For much of the last century, the diagnosis of dental caries entailed detecting only cavitation.1 Over the last few decades, however, the caries process has been recognized as a biofilm disease characterized by prolonged periods of low pH in the mouth leading to dissolution and net loss of minerals from the teeth. The demineralization of the teeth is now understood as a physiological continuum, and the understanding of caries shifted from a discrete episode of cavitation to an understanding of demineralization as a spectrum that ranges from microporosity to cavitation.2 Because the emphasis in dealing with caries has shifted from surgical repair to strategies that prevent decay, the challenge now to professionals is to provide better criteria for establishing the true state of a given tooth. Therefore, the primary purpose of caries diagnosis is to identify the biofilm disease process and also early signs of tooth demineralization in order to halt its progression.1,2,3

The scientific literature points to three main reasons why caries lesion diagnosis is important:

  1. To achieve the best health outcome for the patient by classifying caries lesions corresponding to the best management options for each lesion type. Lesions are currently classified in the following way:
    • non-active lesions (which do not require intervention because biofilm metabolic activity is unlikely to lead to mineral loss).1
    • non-cavitated lesions, which may be restored through the use of non-operative approaches, such as remineralization therapies (i.e. brushing with fluoridated toothpaste)
    • active lesions, which indicate ongoing mineral loss, and may be responsive to non-operative therapies
    • cavitated lesions, where a hole has developed in the tooth that requires restoration via surgical intervention, such as a filling.
  2. To inform the patient. The patient is the key in the management process because their cooperation is crucial in controlling the disease and slowing or reversing caries progression. Therefore, providing them with as much information as possible about the caries diagnosis is very important.1
  3. To monitor the clinical course of the disease. Long-term monitoring of all stages of caries lesions and recording changes in activity status or surface integrity is the only way to tell if caries is reversing or progressing. An active lesion that becomes inactive is a positive outcome, while active lesions that remain active reflect a lack of compliance or cooperation on the part of the patient, and professional intervention may be needed.1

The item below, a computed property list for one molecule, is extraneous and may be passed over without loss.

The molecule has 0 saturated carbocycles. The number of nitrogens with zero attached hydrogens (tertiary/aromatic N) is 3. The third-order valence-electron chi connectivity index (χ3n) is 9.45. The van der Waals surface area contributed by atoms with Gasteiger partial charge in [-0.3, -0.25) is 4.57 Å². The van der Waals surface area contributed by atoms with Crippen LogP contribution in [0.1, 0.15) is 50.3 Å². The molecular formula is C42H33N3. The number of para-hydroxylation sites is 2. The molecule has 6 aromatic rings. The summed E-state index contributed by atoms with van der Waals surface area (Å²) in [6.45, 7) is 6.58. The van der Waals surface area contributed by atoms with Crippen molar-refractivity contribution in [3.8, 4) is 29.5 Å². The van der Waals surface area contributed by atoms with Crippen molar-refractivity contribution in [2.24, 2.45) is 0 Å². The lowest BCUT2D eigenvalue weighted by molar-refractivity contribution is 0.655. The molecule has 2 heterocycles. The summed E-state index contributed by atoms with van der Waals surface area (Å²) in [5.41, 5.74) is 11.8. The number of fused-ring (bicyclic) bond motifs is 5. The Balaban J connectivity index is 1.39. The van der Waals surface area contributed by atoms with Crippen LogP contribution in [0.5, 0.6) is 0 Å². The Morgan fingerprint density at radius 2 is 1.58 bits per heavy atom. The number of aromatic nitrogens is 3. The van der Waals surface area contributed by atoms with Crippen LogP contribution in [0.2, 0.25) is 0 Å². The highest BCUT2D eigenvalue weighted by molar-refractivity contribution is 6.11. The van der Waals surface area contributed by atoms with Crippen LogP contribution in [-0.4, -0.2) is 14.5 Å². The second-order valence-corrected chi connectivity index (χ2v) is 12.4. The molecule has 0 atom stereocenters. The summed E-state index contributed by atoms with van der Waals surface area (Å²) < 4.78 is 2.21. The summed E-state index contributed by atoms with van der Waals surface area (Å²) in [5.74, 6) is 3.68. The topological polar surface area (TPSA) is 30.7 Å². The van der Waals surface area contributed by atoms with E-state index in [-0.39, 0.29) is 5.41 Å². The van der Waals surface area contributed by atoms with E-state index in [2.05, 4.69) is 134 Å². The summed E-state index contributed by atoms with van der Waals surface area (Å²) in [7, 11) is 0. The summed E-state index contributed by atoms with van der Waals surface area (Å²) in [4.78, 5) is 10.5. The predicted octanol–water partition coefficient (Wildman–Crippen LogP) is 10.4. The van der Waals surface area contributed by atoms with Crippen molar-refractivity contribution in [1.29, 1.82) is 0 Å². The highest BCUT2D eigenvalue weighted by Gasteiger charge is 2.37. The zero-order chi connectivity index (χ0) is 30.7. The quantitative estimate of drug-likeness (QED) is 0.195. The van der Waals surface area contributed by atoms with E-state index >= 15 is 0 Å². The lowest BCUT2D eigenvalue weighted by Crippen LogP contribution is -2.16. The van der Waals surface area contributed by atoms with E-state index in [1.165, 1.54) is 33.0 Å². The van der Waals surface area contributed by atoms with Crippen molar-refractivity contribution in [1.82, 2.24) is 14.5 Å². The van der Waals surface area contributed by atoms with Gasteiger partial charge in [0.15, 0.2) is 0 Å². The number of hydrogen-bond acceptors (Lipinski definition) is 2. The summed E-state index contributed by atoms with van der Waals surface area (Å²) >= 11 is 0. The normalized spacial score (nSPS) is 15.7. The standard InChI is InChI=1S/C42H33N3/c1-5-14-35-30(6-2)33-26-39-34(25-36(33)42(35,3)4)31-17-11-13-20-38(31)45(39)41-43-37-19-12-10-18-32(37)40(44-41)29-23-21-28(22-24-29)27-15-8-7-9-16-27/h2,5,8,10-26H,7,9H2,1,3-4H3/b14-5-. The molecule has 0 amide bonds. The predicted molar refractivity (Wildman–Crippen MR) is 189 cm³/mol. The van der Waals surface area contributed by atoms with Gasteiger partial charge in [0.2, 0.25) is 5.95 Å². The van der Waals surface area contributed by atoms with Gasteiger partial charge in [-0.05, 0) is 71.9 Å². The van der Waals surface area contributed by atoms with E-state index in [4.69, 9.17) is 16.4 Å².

What follows is a discussion of the different methods of caries lesion diagnosis and how diagnosis and management of the disease are intricately linked.

In the past, clinicians relied primarily on the use of caries measurement systems that relied solely on the assessment of the incidence and severity of cavitated lesions. As our knowledge of caries has matured, we now recognize that caries is a dynamic process, with the ability of non-cavitated lesions to either reverse (remineralization) or progress (demineralization), depending on the conditions occurring with each individual patient. Due to the ability of early lesions to reverse through the use of preventative therapies, such as the use of fluoridated toothpastes, mouthrinses or other remineralization therapies, it has become increasingly important to detect caries at the earliest stages possible, which maximizes the potential to maintain as much of the natural tooth as possible in the longer term.

More recently, significant efforts have been directed toward the development of comprehensive measurement systems that include assessment of caries across the continuum of the disease process, beginning with non-cavitated lesions. The most widely used system now available is the ICDAS System, an integrated system that includes all of the best understanding of caries to provide a standardized method for monitoring both the initiation and progression of caries across this continuum.